Dementia emergencies on the rise across Nottinghamshire

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Emergency admissions for people with dementia in Nottinghamshire have gone up by more than 59% in five years.

New data published by Alzheimer’s Society reveals the strain on the NHS of people with dementia unnecessarily ending up in hospitals, which the charity blames on the collapsing social care system.

There were 8,735 emergency admissions of people with dementia in Nottinghamshire in 2017/18, an increase of 59% in just five years, and higher than the national average of just over 35%.

Across England, the latest statistics show there were 379,000 emergency admissions, up by almost 100,000 over the same period.

The number of people with dementia who end up stranded in hospital for up to a year after an emergency admission in England also rose 6% from 2012/13, with 40,000 people with dementia stuck longer than a month in 2017/18. 

The rising figures mean more than half of all people with a dementia diagnosis in England went through emergency admission to hospital in 2017/18.

Alzheimer’s Society also estimates that the total spend for the NHS of the increase in emergency admissions of people with dementia in 2017/18 was over £280 million. Additionally, the 40,000 people spending between a month and a year stranded in hospital in 2017/18 cost the NHS more than £165m.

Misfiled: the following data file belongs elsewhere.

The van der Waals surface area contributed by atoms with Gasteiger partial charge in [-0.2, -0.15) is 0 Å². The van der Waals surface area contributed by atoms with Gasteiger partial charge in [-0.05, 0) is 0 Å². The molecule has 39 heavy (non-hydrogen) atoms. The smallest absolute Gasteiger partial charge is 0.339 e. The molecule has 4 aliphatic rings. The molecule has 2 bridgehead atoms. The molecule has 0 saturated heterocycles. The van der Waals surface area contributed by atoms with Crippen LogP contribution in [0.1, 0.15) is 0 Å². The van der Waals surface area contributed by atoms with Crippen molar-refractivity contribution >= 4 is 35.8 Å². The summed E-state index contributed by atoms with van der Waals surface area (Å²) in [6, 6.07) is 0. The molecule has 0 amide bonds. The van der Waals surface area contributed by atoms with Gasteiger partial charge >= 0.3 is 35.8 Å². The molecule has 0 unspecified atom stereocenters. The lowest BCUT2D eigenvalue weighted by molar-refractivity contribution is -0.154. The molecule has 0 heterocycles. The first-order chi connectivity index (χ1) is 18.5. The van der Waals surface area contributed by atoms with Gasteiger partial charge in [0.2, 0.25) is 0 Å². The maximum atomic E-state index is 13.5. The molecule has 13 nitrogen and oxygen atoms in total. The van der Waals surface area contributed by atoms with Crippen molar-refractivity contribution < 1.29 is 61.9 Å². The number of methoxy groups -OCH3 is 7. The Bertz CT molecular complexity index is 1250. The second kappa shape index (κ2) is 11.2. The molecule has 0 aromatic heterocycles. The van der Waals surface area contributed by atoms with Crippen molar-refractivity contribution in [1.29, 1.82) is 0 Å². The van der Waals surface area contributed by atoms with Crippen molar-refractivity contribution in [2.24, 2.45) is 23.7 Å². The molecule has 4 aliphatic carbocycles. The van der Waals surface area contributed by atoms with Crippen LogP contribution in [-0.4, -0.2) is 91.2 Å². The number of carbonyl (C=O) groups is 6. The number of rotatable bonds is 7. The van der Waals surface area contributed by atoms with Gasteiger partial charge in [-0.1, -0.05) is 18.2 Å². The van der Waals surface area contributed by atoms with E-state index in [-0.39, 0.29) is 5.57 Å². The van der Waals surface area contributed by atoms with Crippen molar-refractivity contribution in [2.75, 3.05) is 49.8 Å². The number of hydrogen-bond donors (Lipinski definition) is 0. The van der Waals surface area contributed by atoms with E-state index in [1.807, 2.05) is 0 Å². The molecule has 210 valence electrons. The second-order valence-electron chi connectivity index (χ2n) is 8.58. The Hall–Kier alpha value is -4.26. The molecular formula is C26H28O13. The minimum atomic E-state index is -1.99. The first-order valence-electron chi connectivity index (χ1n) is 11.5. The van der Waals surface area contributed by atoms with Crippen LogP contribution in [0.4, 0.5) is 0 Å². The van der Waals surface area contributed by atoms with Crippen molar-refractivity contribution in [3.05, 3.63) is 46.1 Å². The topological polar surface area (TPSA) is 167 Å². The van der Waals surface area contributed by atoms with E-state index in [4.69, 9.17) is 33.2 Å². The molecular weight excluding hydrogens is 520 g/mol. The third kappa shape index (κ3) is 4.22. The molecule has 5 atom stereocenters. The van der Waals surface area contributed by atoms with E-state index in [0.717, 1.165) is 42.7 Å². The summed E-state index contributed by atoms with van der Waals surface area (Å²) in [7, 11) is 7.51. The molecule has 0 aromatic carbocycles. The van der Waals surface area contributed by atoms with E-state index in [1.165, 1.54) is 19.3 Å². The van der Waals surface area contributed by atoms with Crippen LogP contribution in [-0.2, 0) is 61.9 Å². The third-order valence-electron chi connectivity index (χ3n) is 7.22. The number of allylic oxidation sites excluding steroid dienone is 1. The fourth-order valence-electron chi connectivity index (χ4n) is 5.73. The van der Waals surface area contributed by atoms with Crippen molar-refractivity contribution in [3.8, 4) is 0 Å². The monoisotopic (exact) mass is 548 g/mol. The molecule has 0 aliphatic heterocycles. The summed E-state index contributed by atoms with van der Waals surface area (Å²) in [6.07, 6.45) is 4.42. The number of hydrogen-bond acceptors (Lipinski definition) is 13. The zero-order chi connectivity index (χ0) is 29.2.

While the ageing population may be accountable for some of the increase, Alzheimer’s Society blames much of the rise on the scarcity of appropriate care support, and the paucity of care home places able to provide specialist dementia care.

Alzheimer’s Society’s chief executive Jeremy Hughes warned that this is “the stark reality of  many people with dementia left to fall through the cracks in our broken social care system”, as people with dementia fall prey to avoidable emergencies like falls, dehydration and infections because of scarce, inadequate and costly social care.

He said: “People with dementia are all too often being dumped in hospital and left there for long stays. Many are only admitted because there’s no social care support to keep them safe at home. They are commonly spending more than twice as long in hospital as needed, confused and scared. This costs the NHS millions of pounds.”